CCA’s platform uses Vertical Solutions, Inc.’s Software-as-a-Service (SaaS) technology, which gives client organizations a competitive advantage. The technology gives organizations the ability to quickly develop custom applications (without the involvement of programmers) that capture specific CRM data that the organization seeks. Did the customer like the product? Did the customer think there were areas of the product or service that the company could improve?
Among other benefits to moving to the new model of call centers is CCA’s practice of providing jobs especially for disabled American veterans. Twenty-five percent of its employees are vets or retirees. Another 50 percent of the company’s highly skilled workforce is university undergrads; they work in call centers in markets that mirror their field of study.
The new model of call center that CCA provides includes another significant competitive advantage. “We take a partnering approach to our service delivery, helping our clients become more profitable, focus on their brand, and invest in their future,” says Jacoboni. The company assesses all touch points in a client’s CRM functions (sales, marketing, distribution, and contact center) and recommends best practices. CCA’s consultative solutions-oriented approach involves collaboration with Vidal Consulting Group (loyalty and strategy experts) and Kenzler and Associates (contact center process experts) to deliver “extreme customer satisfaction.”
Though offshore call centers have dominated the market for the past few years, analyst DeSalles recommends organizations assess whether a call center has the language skills and education levels that support customers’ service expectations into the future. Also, will the offshore workforce be able to successfully meet the organization’s need for cross-selling and up-selling as the product or service matures? Another important consideration: has the organization considered a U.S. work-at-home agent model from a trusted outsourcing partner?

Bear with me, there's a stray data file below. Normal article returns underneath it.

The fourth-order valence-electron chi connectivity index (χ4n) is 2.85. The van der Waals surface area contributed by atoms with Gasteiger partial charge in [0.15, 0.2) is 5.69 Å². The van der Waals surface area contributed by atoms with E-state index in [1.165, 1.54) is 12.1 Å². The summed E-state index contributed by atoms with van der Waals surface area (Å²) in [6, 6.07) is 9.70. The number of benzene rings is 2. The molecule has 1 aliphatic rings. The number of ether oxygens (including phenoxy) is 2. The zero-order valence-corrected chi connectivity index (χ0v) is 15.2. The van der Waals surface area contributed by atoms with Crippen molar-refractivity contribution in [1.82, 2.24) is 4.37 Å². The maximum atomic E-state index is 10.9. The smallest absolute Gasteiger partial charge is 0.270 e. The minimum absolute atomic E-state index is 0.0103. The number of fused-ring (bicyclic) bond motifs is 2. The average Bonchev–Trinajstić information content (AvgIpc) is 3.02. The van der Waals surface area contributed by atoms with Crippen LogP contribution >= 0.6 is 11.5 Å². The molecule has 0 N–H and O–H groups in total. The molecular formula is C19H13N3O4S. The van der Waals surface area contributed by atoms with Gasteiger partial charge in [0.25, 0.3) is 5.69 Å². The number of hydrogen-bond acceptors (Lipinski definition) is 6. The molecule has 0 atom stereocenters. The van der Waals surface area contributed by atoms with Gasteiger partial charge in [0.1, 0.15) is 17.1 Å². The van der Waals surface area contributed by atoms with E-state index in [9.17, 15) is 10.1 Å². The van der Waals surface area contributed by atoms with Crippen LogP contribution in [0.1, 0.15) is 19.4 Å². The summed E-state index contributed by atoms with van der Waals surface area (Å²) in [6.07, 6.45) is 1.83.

Call centers’ future
“Call center outsourcers offering hosted contact center technology to support the distributed-agent model is a very logical and natural extension of the business,” says DeSalles. The traditional “big box” outsourcers such as Convergys, Sitel, and Teleperformance have added work-at-home agent capabilities to their solutions. West Corp. has had a successful home-agent model in the market for many years. CCA is especially attractive to the mid-market.
In addition to eliminating infrastructure and real estate costs, he points out the model contributes to a green IT environment. DeSalles also explains that greater use of the Web and automated (agentless) outbound notifications will reduce the number of inbound calls and maximize customer satisfaction for simple transactions.
Services and tools for customer relationship management will become more robust, says Jacoboni. Already becoming a vital functionality, CRM technology can now monitor social networks. Twitter, Facebook, and other social media comments can destroy or enhance a company’s reputation.
Jacoboni predicts that most call centers will shift to cloud computing in the future instead of being on premise. This will not only eliminate a lot of capital investment but also give organizations greater capability for managing and storing their customer data and accessing it from anywhere in the world.
Most of all, the future for call centers holds the promise of eliminating a commodity mindset and focusing on solutions that bring customer loyalty and satisfaction back into the picture while still being cost-effective.
Lessons from the Outsourcing Journal:
- Companies that base their labor-sourcing decisions on cost are looking more closely at the impact on margins and profit, and some are moving their offshored call centers back on shore to achieve a higher-quality service and increased customer satisfaction.
- In the past, barriers to moving a call center back on shore included the high cost of staffing, training, technology, and the switching costs of terminating a contract early. Organizations can now handle their move back onshore cost effectively, thanks to hosted contact center technology and the distributed agent workforce model.
- Among the questions organizations should ask when considering whether to move their offshore call center back on shore are:
- Does the call center have the language skills and education levels that support the buyer’s service expectations in the future?
- Will the offshore workforce be able to successfully meet the organization’s need for cross-selling and up-selling as the product or service matures?
- What is the volume of word-of-mouth recommendations and the volume of customer churn that occurs because the offshore call center reps provide service that is not satisfactory to the callers?